Similarly, he is very much the human epitome of the Big Sam ethos. His height, power and aggression tells you all you need to know about how West Ham currently play their football, with an emphasis on aerial ability, physical robustness, work-rate and taking chances from dead-ball situations.
Likewise, although his goal to game ratio since moving to East London may not be prolific, Carroll’s influence in the final third has undoubtedly contributed more to the Hammers’ 45 Premier League goals this year than the striker’s four assists might suggest. There were countless occasions last season where Carroll’s sheer lofty presence caused enough confusion in the opponents’ penalty area, with often both opposing centre-backs attempting to confront him in the air, to allow room for his team-mates to exploit.
Kevin Nolan is by large the biggest benefactor, playing in a supporting role behind the lanky forward and making his customary late runs into the box; a simple tactic that provided him with ten Premier League goals this year. The combining dynamic of the two former Newcastle men was vital to West Ham’s top half finish, and it will have equal importance on results in the coming campaign.
Furthermore, seeing as Carroll has become an integral spearhead for the Hammers this season, it makes sense to tie him down for his best years. The striker’s contract wont wind down until he’s 30, whilst if the permanent move doesn’t work out as planned, it allows for Carroll to retain some resale value in the transfer market, without the usual scheming of clubs waiting for players to reach the final year of their contract before making a bid.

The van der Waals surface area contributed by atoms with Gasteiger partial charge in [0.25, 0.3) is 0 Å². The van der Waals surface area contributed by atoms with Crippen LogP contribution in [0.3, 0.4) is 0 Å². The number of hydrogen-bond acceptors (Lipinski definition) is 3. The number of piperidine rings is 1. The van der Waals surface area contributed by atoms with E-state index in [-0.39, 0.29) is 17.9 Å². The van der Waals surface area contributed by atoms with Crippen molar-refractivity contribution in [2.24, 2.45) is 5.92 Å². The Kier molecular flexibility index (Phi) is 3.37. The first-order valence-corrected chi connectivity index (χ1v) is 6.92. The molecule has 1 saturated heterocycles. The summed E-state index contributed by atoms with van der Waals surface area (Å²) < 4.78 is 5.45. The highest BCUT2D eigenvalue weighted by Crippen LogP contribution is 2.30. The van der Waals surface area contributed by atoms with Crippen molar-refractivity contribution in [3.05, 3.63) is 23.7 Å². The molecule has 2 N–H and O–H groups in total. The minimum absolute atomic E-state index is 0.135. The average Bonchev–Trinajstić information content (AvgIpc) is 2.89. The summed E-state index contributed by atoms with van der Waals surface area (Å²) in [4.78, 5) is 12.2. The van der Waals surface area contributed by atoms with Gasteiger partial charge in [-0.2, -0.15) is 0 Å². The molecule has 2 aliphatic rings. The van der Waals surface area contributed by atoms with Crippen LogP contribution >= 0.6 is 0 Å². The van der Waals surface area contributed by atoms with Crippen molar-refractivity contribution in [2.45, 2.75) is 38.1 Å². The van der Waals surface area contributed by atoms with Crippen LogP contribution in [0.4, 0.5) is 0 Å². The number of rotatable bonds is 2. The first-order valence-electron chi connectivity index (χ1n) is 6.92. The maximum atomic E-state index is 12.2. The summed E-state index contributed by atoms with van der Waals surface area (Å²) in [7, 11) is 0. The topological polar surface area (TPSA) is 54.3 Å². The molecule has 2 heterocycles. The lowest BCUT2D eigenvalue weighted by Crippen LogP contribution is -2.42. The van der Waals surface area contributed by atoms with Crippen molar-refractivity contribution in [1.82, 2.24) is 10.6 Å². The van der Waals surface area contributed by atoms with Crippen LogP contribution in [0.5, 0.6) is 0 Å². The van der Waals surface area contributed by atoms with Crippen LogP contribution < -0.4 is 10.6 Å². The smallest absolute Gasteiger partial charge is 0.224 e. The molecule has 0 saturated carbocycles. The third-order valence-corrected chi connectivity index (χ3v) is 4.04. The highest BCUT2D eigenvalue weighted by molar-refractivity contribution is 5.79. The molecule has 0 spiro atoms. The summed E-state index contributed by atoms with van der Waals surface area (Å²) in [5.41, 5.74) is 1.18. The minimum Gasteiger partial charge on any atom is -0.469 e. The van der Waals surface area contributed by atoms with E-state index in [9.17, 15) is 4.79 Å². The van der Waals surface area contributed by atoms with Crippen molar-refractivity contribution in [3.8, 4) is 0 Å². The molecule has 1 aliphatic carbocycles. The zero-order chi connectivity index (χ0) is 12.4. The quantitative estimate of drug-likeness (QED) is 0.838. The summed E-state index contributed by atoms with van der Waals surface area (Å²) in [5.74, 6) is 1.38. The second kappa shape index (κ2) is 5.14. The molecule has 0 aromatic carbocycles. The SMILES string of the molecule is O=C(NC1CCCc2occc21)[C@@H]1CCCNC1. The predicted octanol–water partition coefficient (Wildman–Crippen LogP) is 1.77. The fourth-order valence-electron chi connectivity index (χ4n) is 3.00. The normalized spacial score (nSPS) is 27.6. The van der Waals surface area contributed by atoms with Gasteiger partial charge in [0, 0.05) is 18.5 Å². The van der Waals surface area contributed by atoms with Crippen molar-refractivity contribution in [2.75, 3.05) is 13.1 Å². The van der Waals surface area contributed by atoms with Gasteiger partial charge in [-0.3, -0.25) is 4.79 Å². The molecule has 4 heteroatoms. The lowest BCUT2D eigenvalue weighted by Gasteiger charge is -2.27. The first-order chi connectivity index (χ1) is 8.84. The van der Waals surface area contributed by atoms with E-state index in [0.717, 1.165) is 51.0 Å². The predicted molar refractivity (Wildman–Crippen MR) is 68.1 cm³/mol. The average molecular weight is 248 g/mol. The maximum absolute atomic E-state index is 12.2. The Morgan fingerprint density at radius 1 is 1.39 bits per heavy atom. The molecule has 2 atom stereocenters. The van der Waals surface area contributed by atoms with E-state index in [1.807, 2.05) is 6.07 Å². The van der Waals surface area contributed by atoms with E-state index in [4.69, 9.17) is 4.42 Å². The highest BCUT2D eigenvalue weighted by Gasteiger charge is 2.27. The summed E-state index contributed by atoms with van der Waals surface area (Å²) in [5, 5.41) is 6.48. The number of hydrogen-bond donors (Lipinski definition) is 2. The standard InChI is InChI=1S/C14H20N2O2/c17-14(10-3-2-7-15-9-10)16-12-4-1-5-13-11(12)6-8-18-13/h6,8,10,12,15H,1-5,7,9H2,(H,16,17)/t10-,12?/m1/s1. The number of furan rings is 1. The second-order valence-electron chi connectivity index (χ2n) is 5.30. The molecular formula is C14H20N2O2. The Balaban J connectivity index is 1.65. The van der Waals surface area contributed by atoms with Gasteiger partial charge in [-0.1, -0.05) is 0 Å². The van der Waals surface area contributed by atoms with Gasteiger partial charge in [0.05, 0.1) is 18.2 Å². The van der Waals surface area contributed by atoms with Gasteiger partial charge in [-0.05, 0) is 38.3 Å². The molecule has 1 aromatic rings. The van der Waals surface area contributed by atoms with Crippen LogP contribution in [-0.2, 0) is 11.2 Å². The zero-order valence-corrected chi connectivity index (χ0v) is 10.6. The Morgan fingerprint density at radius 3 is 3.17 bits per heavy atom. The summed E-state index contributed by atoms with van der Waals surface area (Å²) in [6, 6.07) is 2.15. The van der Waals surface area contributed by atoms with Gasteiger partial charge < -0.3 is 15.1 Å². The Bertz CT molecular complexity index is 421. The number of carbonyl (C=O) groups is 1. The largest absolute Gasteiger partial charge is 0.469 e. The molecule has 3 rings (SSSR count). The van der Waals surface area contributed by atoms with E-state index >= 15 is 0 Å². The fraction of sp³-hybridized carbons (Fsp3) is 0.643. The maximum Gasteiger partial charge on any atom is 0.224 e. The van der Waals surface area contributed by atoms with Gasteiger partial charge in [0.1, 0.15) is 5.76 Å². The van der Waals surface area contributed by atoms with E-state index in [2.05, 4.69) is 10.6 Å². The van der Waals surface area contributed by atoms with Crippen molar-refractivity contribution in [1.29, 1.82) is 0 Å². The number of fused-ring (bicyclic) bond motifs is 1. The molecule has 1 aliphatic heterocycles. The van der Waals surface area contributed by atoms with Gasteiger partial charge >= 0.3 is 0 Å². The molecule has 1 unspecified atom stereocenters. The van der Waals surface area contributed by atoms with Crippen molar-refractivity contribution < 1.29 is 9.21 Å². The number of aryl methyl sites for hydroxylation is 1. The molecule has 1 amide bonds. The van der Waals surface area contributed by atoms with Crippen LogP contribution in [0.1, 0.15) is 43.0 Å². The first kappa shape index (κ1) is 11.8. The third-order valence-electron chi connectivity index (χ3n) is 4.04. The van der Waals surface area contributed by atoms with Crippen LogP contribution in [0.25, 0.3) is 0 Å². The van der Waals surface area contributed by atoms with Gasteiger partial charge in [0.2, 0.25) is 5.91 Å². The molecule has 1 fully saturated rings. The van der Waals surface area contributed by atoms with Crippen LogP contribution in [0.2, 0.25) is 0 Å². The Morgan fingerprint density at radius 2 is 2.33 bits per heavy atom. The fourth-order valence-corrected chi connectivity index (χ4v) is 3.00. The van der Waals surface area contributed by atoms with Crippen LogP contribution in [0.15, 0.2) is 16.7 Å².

But it’s clear to see that so far in his career, Carroll has done little to justify a £100k salary package. The stats don’t lie, and for a striker, the Englishman’s current goal record does not stand up to divisional rivals, who by in large, will not command such a hefty weekly fee for their services.
That being said, how many proven alternatives are available to the West Ham gaffer? Their pursuit of Alvaro Negredo was always naive, even if the Sevilla forward could be available at a reduced rate this summer. He’s seen Carroll’s strengths and weaknesses, and has in many ways already forged a first team around the striker’s abilities. Sometimes in football you have to adhere to player’s demands, should they be the only available candidate who can fulfill an intrinsic and vital role.
But it’s a big gamble on Sam Allardyce’s part – they are unlikely to decline with Carroll’s influence, but it is difficult to tell what the next step will be in terms of improvement, without seriously altering the way the Hammers play, which could render the Englishman’s particular skills set rather redundant. Similarly, if the 24 year old fails to reach double figures next season, questions will be asked regarding Carroll’s overall quality.
Whether Carroll’s permanent move will result in success or failure, the buck will have to stop with the Hammers boss. The £15million transfer fee in addition to the £30million wage package represents a huge single investment for a club of West Ham’s stature, and the fans and the board will be expecting to see a return in league standing sooner rather than later.
Does Andy Carroll’s wage package represent a huge risk on Big Sam’s part?